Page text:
• That's something that surprised me. Although BTRFS is included in many (most?) distros as standard, it's not really considered "stable". Meanwhile, ZFS, which seems much more stable, mature and functional is still an add-on (although I suspect part of this is use of none-free code somewhere). I think I'll stick with ext4/lvm2/md for now (as it's really stable/tested/etc and I understand what it's doing) and just run the others on test systems. I'd still be interested to know if BTRFS can create the filesystem I'd like to use. – StarNamer Mar 5 '15 at 17:22
  • @Bratchley thank for the edit - comes from typing late and night, cutting and pasting and poor proofreading... – StarNamer Mar 5 '15 at 17:23
  • @StarNamer - ZFS is FOSS, but the licensing isn't compatible with GPL, so most distros don't include it. github.com/zfsonlinux – Peter May 25 '18 at 4:50
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With your example disk sizes (2 x 3TB, 1 x 2TB, 1 x 1TB) this should work out well with btrfs raid5, with exactly 2/3 of the space being available for use, and with enough parity to lose any one drive. No partitioning is necessary, just give btrfs all of the devices directly.

You can use the btrfs space allocator website to experiment with different configurations to see how much space would be wasted.

In your example I would create the array by doing:

mkfs.btrfs -d raid5 -m raid5 /dev/sd[a-d]

Please do note however that while raid0/1/10 are fairly stable (they have been in the kernel for a long time now, and for example SuSE Linux Enterprise Server 12 officially supports these modes) the raid5/6 code only became semi-complete in linux 3.19, and raid5 is at this time still susceptible to the "write hole", so if you do try out btrfs raid5 then do make sure that you have good backups of any important data (which everyone should always try to do anyway, regardless of filesystem).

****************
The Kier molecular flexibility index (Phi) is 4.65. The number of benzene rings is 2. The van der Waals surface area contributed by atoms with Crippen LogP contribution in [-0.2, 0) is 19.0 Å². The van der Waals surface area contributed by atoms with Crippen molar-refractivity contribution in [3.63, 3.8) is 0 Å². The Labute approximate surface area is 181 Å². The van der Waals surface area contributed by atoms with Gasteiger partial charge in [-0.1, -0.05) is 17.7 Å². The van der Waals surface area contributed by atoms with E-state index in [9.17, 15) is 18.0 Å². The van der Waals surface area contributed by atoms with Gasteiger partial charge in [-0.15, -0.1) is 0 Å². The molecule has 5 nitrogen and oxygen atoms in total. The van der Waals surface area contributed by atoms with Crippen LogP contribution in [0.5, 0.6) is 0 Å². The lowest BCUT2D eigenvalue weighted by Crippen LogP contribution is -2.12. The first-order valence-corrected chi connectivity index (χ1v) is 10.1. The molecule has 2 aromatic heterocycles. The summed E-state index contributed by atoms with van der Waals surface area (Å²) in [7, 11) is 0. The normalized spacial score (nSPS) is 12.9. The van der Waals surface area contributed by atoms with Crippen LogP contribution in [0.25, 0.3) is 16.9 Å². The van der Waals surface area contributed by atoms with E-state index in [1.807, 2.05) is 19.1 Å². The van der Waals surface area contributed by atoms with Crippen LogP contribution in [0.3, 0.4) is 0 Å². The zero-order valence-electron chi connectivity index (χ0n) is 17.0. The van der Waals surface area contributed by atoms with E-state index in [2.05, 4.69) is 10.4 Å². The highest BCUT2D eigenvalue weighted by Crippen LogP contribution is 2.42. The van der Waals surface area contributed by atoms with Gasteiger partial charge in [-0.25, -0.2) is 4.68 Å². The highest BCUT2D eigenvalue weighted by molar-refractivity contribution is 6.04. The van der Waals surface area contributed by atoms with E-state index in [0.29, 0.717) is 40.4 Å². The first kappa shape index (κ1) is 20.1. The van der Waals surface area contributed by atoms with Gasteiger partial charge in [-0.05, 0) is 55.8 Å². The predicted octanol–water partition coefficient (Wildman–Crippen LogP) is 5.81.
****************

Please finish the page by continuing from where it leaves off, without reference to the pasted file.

Personally I would wait a few more kernel versions before using btrfs raid5/6 for non-experimental setups.

To stay up to date with the status of raid5/6 the btrfs raid56 wiki page should usually be up to date.

  • Thanks for the information. After playing with the btrfs space allocator its clear that the information I was missing was that btrfs automatically stripes the data. AFAIK, md can only use equal size elements (in fact the current version warns if any element differs in size by more than 1%). If I understand correctly, btrfs automatically does the equivalent of mdadm /dev/md0 -C lraid5 -n4 /dev/sd{a,b,c,d}1;mdadm /dev/md1 -C -lraid5 -n3 /dev/sd{a,b,c}2;mdadm /dev/md2 -C -lmirror /dev/sd{a,b}3 plus create the volume. I obviously need to read up on it a bit more! (as well as waiting a while...) – StarNamer Apr 15 '15 at 9:40
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    A quick review of the btrfs wiki (btrfs.wiki.kernel.org/index.php/…) indicates that, once it is stable, btrfs will be able to reshape raid arrays, i.e. add and remove elements from a raid array without loss of data. This is a piece missing from ZFS so clearly makes it the better choice. – StarNamer Apr 15 '15 at 9:54